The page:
We live in a world that is more connected than ever. Brands and consumers alike cross international borders every day. Yet, consumers act differently in different countries and regions. International companies bridge those differences by localizing their products, services, and experiences.

For example, McDonald’s adapts their menu to fit cultural norms and religious restrictions. Chocolate lovers can find new and often surprising Kit Kat flavors in every country. Procter & Gamble sells a different collection of brands in each of the 62 countries it has a presence in. Localization is key to international success, and it is no different for the mobile app industry.

International Kit Kat Flavors

At Apollo, we have designed and built mobile apps that are used in cities across the world. Below are three things we focus on when designing and developing mobile apps in international markets.

1. Localizing UX/UI

When we design for international markets, we must remember that users are different in every culture. One app doesn’t fit all. There are many things to consider when localizing an app, but we summarize the design differences under two categories: language and culture.


Designing your app to meet the needs of the local language is the most important part of localizing an app. Consumers cannot use the app if they cannot understand the content.

Translating content is just the surface, though.

Scripts that read right to left, like Arabic, requires designers to orient every text and icon to the right. Essentially, an app for Arabic speaking users should be the mirror image of its English equivalent.

Radio Sawa Arabic Radio App

Scripts that have different symbols for different words, like Chinese or Japanese, require a complete redesign of the app. Due to the amount of characters in the language – standard Chinese font files consist of 20,000 symbols – it’s not possible to fit every single symbol in smartphone keyboards. Instead, apps in these cultures are more likely to incorporate voice recordings and communication.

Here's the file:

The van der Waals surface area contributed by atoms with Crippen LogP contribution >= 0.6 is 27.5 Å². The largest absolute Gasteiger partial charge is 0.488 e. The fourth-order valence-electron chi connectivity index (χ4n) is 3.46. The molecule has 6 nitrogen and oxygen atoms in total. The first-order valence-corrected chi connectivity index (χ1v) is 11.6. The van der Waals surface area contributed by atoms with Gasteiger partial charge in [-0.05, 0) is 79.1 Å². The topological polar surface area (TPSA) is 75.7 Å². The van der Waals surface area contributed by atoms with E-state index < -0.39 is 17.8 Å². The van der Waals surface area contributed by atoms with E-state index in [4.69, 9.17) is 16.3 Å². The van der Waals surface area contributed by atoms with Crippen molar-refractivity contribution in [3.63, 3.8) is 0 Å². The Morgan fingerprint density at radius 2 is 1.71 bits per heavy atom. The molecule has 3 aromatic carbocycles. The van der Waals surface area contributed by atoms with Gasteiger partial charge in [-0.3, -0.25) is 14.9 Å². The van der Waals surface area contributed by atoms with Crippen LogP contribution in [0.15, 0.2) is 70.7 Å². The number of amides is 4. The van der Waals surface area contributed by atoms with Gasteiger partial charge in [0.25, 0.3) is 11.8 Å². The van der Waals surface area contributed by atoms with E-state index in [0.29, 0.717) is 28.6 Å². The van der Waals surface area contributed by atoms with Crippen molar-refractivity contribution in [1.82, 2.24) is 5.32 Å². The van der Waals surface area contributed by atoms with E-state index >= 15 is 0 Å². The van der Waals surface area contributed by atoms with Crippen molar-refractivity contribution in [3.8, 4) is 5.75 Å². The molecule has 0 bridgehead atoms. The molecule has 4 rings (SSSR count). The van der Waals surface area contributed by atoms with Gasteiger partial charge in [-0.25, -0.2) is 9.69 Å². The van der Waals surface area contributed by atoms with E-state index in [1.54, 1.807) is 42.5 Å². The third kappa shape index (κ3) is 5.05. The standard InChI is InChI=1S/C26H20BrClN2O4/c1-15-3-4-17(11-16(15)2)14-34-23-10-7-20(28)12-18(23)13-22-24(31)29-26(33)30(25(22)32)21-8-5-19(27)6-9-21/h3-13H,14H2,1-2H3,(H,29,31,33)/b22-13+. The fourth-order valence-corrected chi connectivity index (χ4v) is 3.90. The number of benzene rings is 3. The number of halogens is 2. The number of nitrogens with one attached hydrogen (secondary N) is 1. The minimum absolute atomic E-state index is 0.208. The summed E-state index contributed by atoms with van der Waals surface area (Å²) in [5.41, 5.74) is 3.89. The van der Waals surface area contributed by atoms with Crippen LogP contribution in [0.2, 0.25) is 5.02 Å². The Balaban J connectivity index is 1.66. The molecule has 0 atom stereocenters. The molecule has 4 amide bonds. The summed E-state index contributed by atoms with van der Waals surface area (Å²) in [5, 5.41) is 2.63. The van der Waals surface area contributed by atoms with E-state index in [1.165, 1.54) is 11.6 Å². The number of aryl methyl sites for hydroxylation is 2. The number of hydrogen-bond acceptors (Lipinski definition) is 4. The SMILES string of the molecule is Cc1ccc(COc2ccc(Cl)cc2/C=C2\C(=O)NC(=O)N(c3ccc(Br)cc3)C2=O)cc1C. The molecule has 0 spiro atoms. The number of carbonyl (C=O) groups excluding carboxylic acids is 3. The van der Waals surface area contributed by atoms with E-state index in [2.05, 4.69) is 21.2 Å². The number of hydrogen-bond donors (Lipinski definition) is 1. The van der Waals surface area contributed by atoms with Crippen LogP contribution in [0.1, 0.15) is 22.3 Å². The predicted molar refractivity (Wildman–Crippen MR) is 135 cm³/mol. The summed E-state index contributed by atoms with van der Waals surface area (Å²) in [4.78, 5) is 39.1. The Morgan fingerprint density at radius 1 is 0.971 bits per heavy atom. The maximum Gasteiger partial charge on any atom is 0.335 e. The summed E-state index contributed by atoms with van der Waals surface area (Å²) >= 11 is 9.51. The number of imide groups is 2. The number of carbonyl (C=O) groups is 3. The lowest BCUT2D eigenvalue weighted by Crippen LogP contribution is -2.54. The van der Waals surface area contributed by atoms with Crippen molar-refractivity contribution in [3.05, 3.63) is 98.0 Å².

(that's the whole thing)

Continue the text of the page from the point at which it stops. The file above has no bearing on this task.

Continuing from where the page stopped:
Voice operated search tool
Voice operated search tool


Every culture has a unique set of values and norms that your design should adhere to. For example, Americans enjoy visual experiences. They like large images, videos, and animations. Some cultures want just the information, though, and view these visual components as an unnecessary distraction

2. Data Size

If you’ve ever gotten that notification: “You are reaching your monthly data limit” you understand the anxiety of facing unreasonable charges. As high as those charges seem, Americans are fortunate enough to be able to afford such prices. Countries all over the world face similar data costs with less available income. For comparison, the average European country pays 0.81% of their gross national income (GNI) for 500mb of mobile data. Countries in the Americas pay 4.55% of GNI and countries in Africa pay 15.77% of GNI for 500mb of mobile data.

Reducing data size and usage is one of our top priorities in countries where high costs are a barrier. Simple solutions include allowing users to save content for offline and enabling “low bandwidth” modes.

Offline Viewing Feature for YouTube.
YouTube added offline viewing support in India in 2014.

3. Store Optimization

There is an art to optimizing your app’s position in the app store rankings. The key is understanding the search phrases and terms your target consumers are using, and then positioning your keywords, title, and description to fit those needs.

Apple’s App Store is available in 150 countries and there are many different Android app stores around the world. Your app needs to be optimized for each market you are entering. What your target market searches for in the US could be different than what that same market searches for in the UK, South Africa, India or Brazil. Different cultures could value different parts of the app or they could use the app for different reasons than your original market. For these reasons, translating your keywords is not sufficient when localizing your store strategy.

Successfully localizing an app comes down to understanding the differences between users in different regions. If the differences between markets are substantial, designers must redesign the app, developers must take out or add additional features, and the app store strategy must be reconsidered.  Localization isn’t always easy, but we find it to be a straight forward project if you employ user-centric design and build processes.